Updated 2:15 pm Jan. 4 with police consolidation proposal — The top elected officials in St. Louis and St. Louis County agree that a plan to combine the two jurisdictions needs to go to a statewide — and not just local — vote.
It comes as the group that’s been studying the possibility of a city-county merger is expected to roll out its proposal in the coming weeks.
An organization called Better Together has been studying the concept of a city-county union for nearly five years. The St. Louis Business Journal reported that the plan could include city and county residents electing a mayor, assessor and prosecutor — and a 33-person council serving as a legislative branch. Better Together Executive Director Nancy Rice said a task force coming up with a plan “has not yet finalized its report.”
Though the Better Together report has yet to be released, there is already one competing proposal emerging — the merging of the St. Louis Metropolitan and St. Louis County police departments.
Under a proposal from St. Louis County Police Chief Jon Belmar, municipal police departments would remain intact. The city and unincorporated parts of St. Louis County would be divided into 17 different precincts, with an emphasis on keeping attractions along the central corridor safe.
The combined department would have about 3,400 officers and a budget of $354 million.
The St. Louis Post-Dispatch first reported the existence of the proposal on Thursday. St. Louis Public Radio has since been provided with a copy, though a spokesman for the department emphasized that it was never intended to be made public and “it is very premature for further discussion at this time.”
One lingering question about the Better Together proposal is whether only city and county voters should decide on it, or if the matter should go to a statewide vote.
Both St. Louis Mayor Lyda Krewson and St. Louis County Executive Steve Stenger have said they are comfortable with a statewide vote.
“The reason why it has to be a statewide vote, as I understand it, is this is a new type of a county, the new metro city-county. It doesn’t exist currently,” Krewson said Thursday. “And so that has to be a state constitutional amendment in order to do that. There are hundreds of things to still be decided and worked out though about how, if that passes in 2020, how the old city and the old county will actually put themselves together.”
Stenger expressed similar sentiments on Tuesday soon after he was sworn in for a second term. He emphasized he’s waiting to see the final proposal before rendering a verdict.
“To achieve the real consolidation and cooperation and the defragmentation that our region most desperately needs is by a statewide vote,” Stenger said. “Because it has to be done through a constitutional amendment. And while I have always said, and I continue to say, it would be great to see just a local vote, I don’t think we would be able to achieve anything that the report calls for with just a local vote, unfortunately.”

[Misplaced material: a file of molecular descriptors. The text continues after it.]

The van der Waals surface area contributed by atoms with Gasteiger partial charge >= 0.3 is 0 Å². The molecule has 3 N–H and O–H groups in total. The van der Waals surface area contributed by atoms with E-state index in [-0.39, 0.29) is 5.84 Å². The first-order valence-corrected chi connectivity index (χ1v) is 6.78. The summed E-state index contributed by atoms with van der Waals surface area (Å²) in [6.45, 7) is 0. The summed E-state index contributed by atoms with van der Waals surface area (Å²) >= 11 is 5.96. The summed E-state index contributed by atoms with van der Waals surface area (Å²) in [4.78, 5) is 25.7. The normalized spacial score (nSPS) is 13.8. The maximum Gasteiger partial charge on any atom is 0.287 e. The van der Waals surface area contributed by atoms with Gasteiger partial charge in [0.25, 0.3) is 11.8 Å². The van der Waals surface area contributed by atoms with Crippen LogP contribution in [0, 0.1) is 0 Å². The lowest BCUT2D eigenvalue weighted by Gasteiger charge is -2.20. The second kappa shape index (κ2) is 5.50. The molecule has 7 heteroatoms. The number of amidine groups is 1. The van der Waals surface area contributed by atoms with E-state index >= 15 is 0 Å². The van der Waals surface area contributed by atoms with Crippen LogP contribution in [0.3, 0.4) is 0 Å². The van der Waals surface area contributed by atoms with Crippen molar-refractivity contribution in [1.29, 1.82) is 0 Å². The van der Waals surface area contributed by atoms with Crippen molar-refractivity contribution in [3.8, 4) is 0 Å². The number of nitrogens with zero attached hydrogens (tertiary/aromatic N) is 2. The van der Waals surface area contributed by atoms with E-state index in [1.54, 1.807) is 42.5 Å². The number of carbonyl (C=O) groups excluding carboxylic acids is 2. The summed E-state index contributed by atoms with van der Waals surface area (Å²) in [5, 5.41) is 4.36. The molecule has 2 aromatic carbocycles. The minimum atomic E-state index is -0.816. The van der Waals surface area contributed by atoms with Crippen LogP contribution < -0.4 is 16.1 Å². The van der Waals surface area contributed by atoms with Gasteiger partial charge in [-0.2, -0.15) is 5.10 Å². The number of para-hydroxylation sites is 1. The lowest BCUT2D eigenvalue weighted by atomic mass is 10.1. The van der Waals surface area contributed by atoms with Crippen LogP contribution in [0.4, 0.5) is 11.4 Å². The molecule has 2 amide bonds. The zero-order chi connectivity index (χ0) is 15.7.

Missouri’s Constitution has a process in place to somehow combine the city and county through a local vote. While there are several specific possibilities listed, it allows the creation of a group known as the Board of Freeholders to “formulate and adopt any other plan for the partial or complete government of all or any part of the city and the county.” There’s no guarantee, however, that the board will put forward the exact plan Better Together wants up for a vote — or if it can even handle all aspects of Better Together’s proposal. And efforts to merge the city and county through a local vote have failed over the past few decades.
A statewide vote broaches the possibility of city and county voters rejecting a merger plan — but it still going into effect if people in other parts of the state vote for it by a big enough margin. When they helped launch the Better Together process in 2013, then-Mayor Francis Slay and then-St. Louis County Executive Charlie Dooley stressed that any proposal needed to be locally decided.
Asked about that scenario of a merger happening against city and county voters’ wishes, Krewson said, “I think that’s a legitimate question.”
“The way that St. Louis gained control over its police department was a statewide vote,” Krewson said. “We live under the constitution of the state. So it’s not terribly unusual. The way we got home rule was through a statewide vote. So these things often have to be amended at the state level if we want to have an entirely new type of city-county.”
Stenger added, “I think we really need to see what the plan is and what the reaction to be of our residents.”
“I’m hearing all kinds of good things about it,” Stenger said. “And so I don’t want to prejudge anything. I’d like to see what it shows. And I mean, certainly there are a number of different scenarios that could play out. But we won’t know until we really see the final product.”
Rice said Better Together’s task force expects “completion and public release” of a report this month “and look forward to sharing the details of their proposal at that time.”
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